This vote ended a very interesting week in which the Governor of Colorado proposed strict limits on greenhouse gas leaks from drilling, Scotland embraced natural capital, the EU decided to devote 20 percent of its 2014-2020 budget to climate spending, the Massachusetts state Senate passed a bill that would raise the state’s minimum wage to $11 an hour, the two groups of retailers that signed separate safety agreements in Bangladesh agreed on joint inspection standards, and JPMorgan signed a $13 billion settlement over its mortgage practices.

What’s the common denominator in all of these stories? These are developments that address some of the major sustainability issues we face, from climate change to inequality to ethics of supply chains. Some of these developments seem to be more successful than the others, but they all look to generate systemic and substantial changes.

Oh, and there’s one more thing – they have nothing to do with sustainable consumption.

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Posted in Capitalism 2.0, Culture Change, raz godelnik, Social Impact, systemic change | Tagged , , , , , , | Comments closed

Nintendo: A Missed Opportunity to be Innovative in the Elimination of Conflict Minerals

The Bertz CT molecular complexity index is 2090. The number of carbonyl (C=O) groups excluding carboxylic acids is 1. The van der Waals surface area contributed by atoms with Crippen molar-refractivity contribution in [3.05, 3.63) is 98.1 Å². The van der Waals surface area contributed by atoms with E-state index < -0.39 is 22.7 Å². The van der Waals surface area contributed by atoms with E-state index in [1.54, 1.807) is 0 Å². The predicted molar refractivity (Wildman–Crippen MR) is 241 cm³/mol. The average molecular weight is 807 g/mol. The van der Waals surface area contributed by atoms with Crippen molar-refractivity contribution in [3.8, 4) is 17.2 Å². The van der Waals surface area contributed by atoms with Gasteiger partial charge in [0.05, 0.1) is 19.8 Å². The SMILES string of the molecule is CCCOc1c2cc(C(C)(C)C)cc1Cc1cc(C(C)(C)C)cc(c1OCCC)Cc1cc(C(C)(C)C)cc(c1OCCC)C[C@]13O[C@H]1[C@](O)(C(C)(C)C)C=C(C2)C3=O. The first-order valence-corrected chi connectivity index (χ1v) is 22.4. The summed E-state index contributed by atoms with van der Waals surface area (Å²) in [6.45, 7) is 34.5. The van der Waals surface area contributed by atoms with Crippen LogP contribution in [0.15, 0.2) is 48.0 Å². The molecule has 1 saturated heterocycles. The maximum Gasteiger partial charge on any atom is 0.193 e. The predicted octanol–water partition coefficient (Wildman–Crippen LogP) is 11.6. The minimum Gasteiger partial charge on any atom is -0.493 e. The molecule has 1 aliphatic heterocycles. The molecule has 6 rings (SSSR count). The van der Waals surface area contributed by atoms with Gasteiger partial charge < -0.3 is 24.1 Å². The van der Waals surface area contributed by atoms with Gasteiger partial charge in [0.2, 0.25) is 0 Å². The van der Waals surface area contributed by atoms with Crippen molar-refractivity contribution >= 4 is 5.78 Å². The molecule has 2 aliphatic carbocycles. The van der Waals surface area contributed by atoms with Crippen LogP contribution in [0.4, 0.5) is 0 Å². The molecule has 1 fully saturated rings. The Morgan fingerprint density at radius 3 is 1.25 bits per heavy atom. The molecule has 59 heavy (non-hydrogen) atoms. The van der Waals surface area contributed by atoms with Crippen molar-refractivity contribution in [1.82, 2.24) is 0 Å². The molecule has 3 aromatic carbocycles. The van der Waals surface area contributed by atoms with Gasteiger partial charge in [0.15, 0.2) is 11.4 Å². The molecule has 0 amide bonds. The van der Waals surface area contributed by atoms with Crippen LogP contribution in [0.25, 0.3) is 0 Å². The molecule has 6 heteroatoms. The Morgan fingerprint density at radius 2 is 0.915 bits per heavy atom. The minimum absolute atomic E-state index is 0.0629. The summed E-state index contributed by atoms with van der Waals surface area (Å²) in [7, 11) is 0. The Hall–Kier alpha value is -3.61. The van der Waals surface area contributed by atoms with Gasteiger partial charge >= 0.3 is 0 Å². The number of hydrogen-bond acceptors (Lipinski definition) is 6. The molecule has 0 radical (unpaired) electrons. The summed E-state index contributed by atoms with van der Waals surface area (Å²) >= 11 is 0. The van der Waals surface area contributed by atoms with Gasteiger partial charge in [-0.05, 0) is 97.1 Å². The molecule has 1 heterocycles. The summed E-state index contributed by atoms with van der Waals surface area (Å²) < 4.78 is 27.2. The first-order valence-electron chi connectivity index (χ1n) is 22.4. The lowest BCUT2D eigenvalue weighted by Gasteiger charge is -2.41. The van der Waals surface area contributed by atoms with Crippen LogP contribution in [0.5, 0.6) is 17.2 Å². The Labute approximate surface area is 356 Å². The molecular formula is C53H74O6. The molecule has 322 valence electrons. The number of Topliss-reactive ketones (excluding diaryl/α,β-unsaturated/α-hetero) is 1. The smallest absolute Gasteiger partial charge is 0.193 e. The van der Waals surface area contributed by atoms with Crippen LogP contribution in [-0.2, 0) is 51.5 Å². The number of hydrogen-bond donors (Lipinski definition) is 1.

Mario Tells Nintendo that ‘Slavery is not a Game’

Nintendo is the poster child of disruptive innovation. Disruption experts like Anthony Scott like to use the Wii as an example of new market disruption, explaining how “instead of focusing on sharper graphics, crisper sound, or more complicated interfaces, Nintendo is expanding the market by making video games simpler and more accessible.” Hell, there’s even a Harvard business case study entitled “Nintendo’s Disruptive Strategy: Implications for the Video Game Industry.”

Why am I bringing this up? Because when it comes to conflict minerals, Nintendo is no innovator, and actually seems to be lagging behind most other electronic companies. That’s why the company was targeted by the anti-slavery group Walk Free in a campaign asking Nintendo to ensure its suppliers source minerals responsibly.

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Posted in Business and Sustainability, Conflict Minerals, CSR, Innovation, Leadership, raz godelnik, Risk Management, Social and Environmental Impacts | Tagged , , , , , , , , , | Comments closed

Whose responsibility is it to ensure safe working conditions? The company, the consumer or perhaps – BOTH.

Let’s say you have two options to choose from: A T-shirt that has been made using questionable labor practices for $9.90 or a T-shirt of the same quality that has been made ethically for $10.00. What would you choose?  (EDITORS NOTE – see below.   Is this a problem which money alone can solve?  Can the consumer really be left to carry this burden alone?)

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Posted in Behaviour Change, Business and Sustainability, Ethics, Green Consumer, Human Rights, raz godelnik, Sustainable Supply Chain, Workers Rights | Tagged , , , , , , , , , | Comments closed
  • TSSS EVENT: Sport and Sustainability: A Focus on the 2015 Toronto Pan Am Games (FREE Livestream)

    Pam AM TorontoJoin TSSS on April 1st as our panel explores the power of sport to reach people and communities like nothing else can. Topics to be discussed include: Community Engagement, Sustainable Purchasing, Importance of a Clear Vision, Diversity and Inclusion, Branding and Leaving a Legacy. Learn more